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I had an argument with my friend regarding this. Consider the below snippet,

for(i=0; i<someList.size(); i++) {
    //some logic
    }

Here someList.size() will be executed for every iteration, so it is recommended to migrate this size calculation to outside(before) the loop.

Now what happens when I use an extended for loop like this,

for(SpecialBean bean: someBean.getSpecialList()) {
//some logic
}

Is it necessary to move someBean.getSpecialList() to outside the loop? How many times will someBean.getSpecialList() execute if I were to retain the 2nd snippet as it is?

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5 Answers 5

up vote 3 down vote accepted

A much more serious problem with your first example is that it will result in O(n2) performance if applied to a LinkedList. Depending on circumstance, the calculation of list size may take O(n), so yet another source of O(n2) complexity, but size is more likely to be cached.

Your second example compiles to iteration via Iterator and will evaluate someBean.getSpecialList().iterator() only once.

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2  
why down vote? this is the best answer –  ant Aug 28 '12 at 9:13
    
Downvoter, explain your downvote! –  Marko Topolnik Aug 28 '12 at 9:14
    
Can you please clarify how will a LinkedList(if used) result in O(n^2)? –  Uzair Aug 28 '12 at 9:17
1  
The assumption is that you are going to iterate over the list elements in that loop body, and that involves list.get(i), which is O(i) for a linked list. You will evaluate that n times, resulting in O(n^2) overall complexity. –  Marko Topolnik Aug 28 '12 at 9:20

From Item 46 in Effective Java by Joshua Bloch :

The for-each loop, introduced in release 1.5, gets rid of the clutter and the opportunity for error by hiding the iterator or index variable completely. The resulting idiom applies equally to collections and arrays:

// The preferred idiom for iterating over collections and arrays for (Element e : elements) { doSomething(e); } When you see the colon (:), read it as “in.” Thus, the loop above reads as “for each element e in elements.” Note that there is no performance penalty for using the for-each loop, even for arrays. In fact, it may offer a slight performance advantage over an ordinary for loop in some circumstances, as it computes the limit of the array index only once. While you can do this by hand (Item 45), programmers don’t always do so.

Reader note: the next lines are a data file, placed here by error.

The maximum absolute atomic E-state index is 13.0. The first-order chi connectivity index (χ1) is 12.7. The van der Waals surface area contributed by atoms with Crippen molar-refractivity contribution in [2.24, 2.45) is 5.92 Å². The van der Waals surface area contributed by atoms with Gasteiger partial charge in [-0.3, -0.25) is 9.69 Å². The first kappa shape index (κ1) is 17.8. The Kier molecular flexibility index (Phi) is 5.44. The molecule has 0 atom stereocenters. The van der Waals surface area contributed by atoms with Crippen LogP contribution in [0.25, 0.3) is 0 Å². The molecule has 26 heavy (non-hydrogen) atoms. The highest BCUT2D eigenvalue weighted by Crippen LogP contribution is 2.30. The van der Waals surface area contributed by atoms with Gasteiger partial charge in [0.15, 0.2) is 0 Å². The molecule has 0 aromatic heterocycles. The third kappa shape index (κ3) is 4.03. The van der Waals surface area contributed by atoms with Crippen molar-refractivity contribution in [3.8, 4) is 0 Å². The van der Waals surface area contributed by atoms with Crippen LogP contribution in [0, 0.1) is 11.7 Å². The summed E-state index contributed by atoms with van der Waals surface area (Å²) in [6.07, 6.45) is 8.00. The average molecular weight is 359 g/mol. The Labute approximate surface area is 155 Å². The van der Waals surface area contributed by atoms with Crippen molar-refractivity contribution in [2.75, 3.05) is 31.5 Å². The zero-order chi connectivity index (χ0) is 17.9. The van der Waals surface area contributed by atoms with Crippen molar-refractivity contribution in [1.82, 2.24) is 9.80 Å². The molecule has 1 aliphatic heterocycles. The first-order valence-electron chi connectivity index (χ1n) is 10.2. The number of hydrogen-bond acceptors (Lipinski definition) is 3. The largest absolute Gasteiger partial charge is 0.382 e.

See also is-there-a-performance-difference-between-a-for-loop-and-a-for-each-loop

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An alternative to the first snippet would be:

for(i=0, l=someList.size(); i<l; i++) {
    //some logic
}

With regard to the for..each loop, the call to getSpecialList() will only be made once (you could verify this by adding some debugging/logging inside the method).

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As the extended loop uses an Iterator taken from the Iterable, it wouldn't be possible or sensible to execute someBean.getSpecialList() more than once. Moving it outside the loop will not change the performance of the loop, but you could do it if it improves readability.

Note: if you iterate by index it can be faster for random access collections e.g. ArrayList as it doesn't create an Iterator, but slower for indexed collections which don't support random access.

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for each variation will be same as below

for (Iterator i = c.iterator(); i.hasNext(); ) {
doSomething((Element) i.next()); 
}

From Item 46: Prefer for-each loops to traditional for loops of Effective java

for-each loop provides compelling advantages over the tradi- tional for loop in clarity and bug prevention, with no performance penalty. You should use it wherever you can.

So My first guess was wrong there is no penalty using function inside for each loop.

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